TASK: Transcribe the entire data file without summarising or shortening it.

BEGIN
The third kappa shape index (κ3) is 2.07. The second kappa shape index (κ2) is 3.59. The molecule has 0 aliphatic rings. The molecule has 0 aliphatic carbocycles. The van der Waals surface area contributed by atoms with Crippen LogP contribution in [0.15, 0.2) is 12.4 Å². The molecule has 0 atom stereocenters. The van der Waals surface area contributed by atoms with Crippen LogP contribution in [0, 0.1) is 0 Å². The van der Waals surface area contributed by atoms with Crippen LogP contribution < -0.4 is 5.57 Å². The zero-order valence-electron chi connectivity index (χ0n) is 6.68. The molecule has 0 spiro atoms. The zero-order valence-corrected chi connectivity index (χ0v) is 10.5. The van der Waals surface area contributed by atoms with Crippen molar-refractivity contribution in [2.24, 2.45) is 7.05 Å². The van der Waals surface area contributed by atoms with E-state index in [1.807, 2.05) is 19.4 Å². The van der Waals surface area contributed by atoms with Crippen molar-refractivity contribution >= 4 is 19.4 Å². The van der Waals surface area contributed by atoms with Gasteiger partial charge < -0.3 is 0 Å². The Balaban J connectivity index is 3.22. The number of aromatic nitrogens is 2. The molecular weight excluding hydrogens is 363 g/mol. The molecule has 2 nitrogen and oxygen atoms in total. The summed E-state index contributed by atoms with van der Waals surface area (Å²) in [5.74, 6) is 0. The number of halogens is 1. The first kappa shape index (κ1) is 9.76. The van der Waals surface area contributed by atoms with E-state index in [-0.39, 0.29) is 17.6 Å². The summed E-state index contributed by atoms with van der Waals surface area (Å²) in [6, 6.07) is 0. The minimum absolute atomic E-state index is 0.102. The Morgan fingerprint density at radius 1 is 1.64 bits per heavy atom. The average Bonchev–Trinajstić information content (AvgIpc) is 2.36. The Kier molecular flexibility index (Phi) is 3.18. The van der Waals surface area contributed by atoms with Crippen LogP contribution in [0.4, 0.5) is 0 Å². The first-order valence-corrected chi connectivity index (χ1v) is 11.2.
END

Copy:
The third kappa shape index (κ3) is 2.07. The second kappa shape index (κ2) is 3.59. The molecule has 0 aliphatic rings. The molecule has 0 aliphatic carbocycles. The van der Waals surface area contributed by atoms with Crippen LogP contribution in [0.15, 0.2) is 12.4 Å². The molecule has 0 atom stereocenters. The van der Waals surface area contributed by atoms with Crippen LogP contribution in [0, 0.1) is 0 Å². The van der Waals surface area contributed by atoms with Crippen LogP contribution < -0.4 is 5.57 Å². The zero-order valence-electron chi connectivity index (χ0n) is 6.68. The molecule has 0 spiro atoms. The zero-order valence-corrected chi connectivity index (χ0v) is 10.5. The van der Waals surface area contributed by atoms with Crippen molar-refractivity contribution in [2.24, 2.45) is 7.05 Å². The van der Waals surface area contributed by atoms with E-state index in [1.807, 2.05) is 19.4 Å². The van der Waals surface area contributed by atoms with Crippen molar-refractivity contribution >= 4 is 19.4 Å². The van der Waals surface area contributed by atoms with Gasteiger partial charge < -0.3 is 0 Å². The Balaban J connectivity index is 3.22. The number of aromatic nitrogens is 2. The molecular weight excluding hydrogens is 363 g/mol. The molecule has 2 nitrogen and oxygen atoms in total. The summed E-state index contributed by atoms with van der Waals surface area (Å²) in [5.74, 6) is 0. The number of halogens is 1. The first kappa shape index (κ1) is 9.76. The van der Waals surface area contributed by atoms with E-state index in [-0.39, 0.29) is 17.6 Å². The summed E-state index contributed by atoms with van der Waals surface area (Å²) in [6, 6.07) is 0. The minimum absolute atomic E-state index is 0.102. The Morgan fingerprint density at radius 1 is 1.64 bits per heavy atom. The average Bonchev–Trinajstić information content (AvgIpc) is 2.36. The Kier molecular flexibility index (Phi) is 3.18. The van der Waals surface area contributed by atoms with Crippen LogP contribution in [0.4, 0.5) is 0 Å². The first-order valence-corrected chi connectivity index (χ1v) is 11.2.